Out of the 2,709 listed companies in India, which traded on December 31, 2019, 1,942 companies have been trading on the indices for nearly a decade. Out of these, 1,095 companies, or 56.4%, have generated a positive compound annual growth rate (CAGR) in their market capitalisation as of December 31, 2019, as compared to December 31, 2010.

During this period, the lowest positive CAGR of 0.01% was registered by two companies— Glenmark Pharmaceuticals and Shiva Texyarn. Glenmark Pharmaceuticals had a market capitalisation of ₹9,799 crore at the end of 2010, which grew by just ₹6.32 crore (0.06%) to ₹9805.3 crore on December 31, 2019. Shiva Texyarn stayed in the positive zone by a mere ₹13 lakh, as its market capitalisation changed by 0.11% in absolute terms from ₹117.6 crore at the end of 2010 to ₹117.77 crore at the end of 2019.

The outlier was Kerala-based Avanti Feeds, a company engaged in shrimp processing and manufacturing of prawn and fish feeds, which saw its market capitalisation jumping at a CAGR of 75.17% from ₹29.3 crore at the end of 2010 to ₹7,963.6 crore at the end of 2019. In absolute terms, the near 272 times increase in the market value of Avanti Feeds was 27,097.95% or ₹7,934.3 crore. The adjusted closing price of Avanti Feeds grew by 22,732% during these years, from ₹2.56 a share at the end of 2010 to ₹585.5 at the end of 2019, which was an increase of 72.13% in CAGR terms.

New Delhi-headquartered agrochemical company Bharat Rasayan was the second-highest wealth creator with a 72.68% CAGR increase in market capitalisation, from ₹11.3 crore at the end of 2010 to ₹2,667.9 crore at the end of 2019. Bharat Rasayan’s 235.7 times jump in market value is a growth of ₹2,656.6 crore during this period—23,467.9%. Bharat Rasayan’s adjusted closing price during this period grew 7,201.5% from ₹86 to ₹6,279.3, which works out to 53.58% in CAGR terms.

Just like the wealth creators, the period saw some major wealth destroyers. Educomp Solutions, the Gurugram-headquartered integrated education solutions company which had filed for bankruptcy in 2017 following debt pile-up of over ₹3,000 crore, ranks on the top of the wealth destroyers during this period.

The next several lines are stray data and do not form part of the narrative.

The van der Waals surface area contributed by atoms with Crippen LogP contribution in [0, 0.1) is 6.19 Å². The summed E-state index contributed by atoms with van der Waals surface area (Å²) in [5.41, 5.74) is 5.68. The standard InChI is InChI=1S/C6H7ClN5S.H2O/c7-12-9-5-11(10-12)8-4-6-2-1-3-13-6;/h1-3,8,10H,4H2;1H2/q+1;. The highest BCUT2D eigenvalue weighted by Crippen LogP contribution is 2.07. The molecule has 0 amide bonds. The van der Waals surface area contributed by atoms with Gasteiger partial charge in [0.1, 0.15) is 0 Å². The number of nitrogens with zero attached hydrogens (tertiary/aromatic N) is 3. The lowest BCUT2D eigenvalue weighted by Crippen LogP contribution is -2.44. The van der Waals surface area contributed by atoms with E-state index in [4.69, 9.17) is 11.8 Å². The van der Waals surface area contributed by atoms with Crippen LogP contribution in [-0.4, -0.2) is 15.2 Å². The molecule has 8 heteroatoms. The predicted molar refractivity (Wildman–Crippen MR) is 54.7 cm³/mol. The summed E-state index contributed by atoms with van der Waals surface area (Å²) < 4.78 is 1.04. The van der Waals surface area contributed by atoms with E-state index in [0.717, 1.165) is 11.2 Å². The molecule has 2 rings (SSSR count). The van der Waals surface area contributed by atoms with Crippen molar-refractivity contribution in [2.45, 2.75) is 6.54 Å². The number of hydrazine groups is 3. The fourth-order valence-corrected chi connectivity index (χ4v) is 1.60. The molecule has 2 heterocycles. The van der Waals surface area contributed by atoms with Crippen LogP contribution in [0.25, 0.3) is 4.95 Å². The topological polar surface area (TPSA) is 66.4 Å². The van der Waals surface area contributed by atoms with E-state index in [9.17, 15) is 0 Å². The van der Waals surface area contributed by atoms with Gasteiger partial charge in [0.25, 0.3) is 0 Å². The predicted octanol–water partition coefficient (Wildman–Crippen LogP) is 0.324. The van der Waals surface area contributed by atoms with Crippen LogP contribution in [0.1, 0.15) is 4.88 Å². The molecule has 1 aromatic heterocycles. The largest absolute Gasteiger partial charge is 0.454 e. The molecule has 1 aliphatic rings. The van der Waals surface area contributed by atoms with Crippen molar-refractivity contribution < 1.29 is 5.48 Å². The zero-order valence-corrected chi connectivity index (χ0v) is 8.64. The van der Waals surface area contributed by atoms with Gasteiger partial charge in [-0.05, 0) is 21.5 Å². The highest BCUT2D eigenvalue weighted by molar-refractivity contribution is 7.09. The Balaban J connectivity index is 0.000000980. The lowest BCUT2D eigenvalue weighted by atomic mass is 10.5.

Educomp’s stock quoted at ₹1 a share, down 99.81% compared to the adjusted closing price of ₹532.1 a share on December 31, 2010. In CAGR terms, this fall was 46.62%. While its market capitalisation eroded by ₹5,071.4 crore, from ₹5,083.7 crore to ₹12.3 crore at the end of 2019. The 99.76% erosion of market value was a fall of 45.27% in CAGR terms.

Among the other big names, Anil Ambani-owned Reliance Communications, saw a market capitalisation erosion of ₹29,708.4 crore, from ₹29,949 crore at the end of 2010 to ₹240.6 crore at the end of 2019. The 99.2% fall in market value was a 38.27% decline in CAGR terms. Reliance Communications’ adjusted closing price at ₹0.87 a share was a 99.4% decline (-40.05% CAGR) compared to ₹145.1 a share on December 31, 2010. Other Anil Ambani group companies such as Reliance Power, Reliance Capital and Reliance Infrastructure are also in the negative zone with respective CAGRs of -31.7%, -31.51%, and 27.99% over the last decade.

On an aggregate basis, while 96 companies recorded negative CAGR of 25% or more, there were 102 companies which registered 25% or more increase in market capitalisation on a 10-year CAGR basis. Clearly, excessive leverage took a toll on companies in the decade gone by, and it was amplified by companies like Pun Lloyd, Videocon Industries, Jaiprakash Associates, Jaypee Infratech, Unitech, Cox & Kings, and Housing Development & Infrastructure among others.

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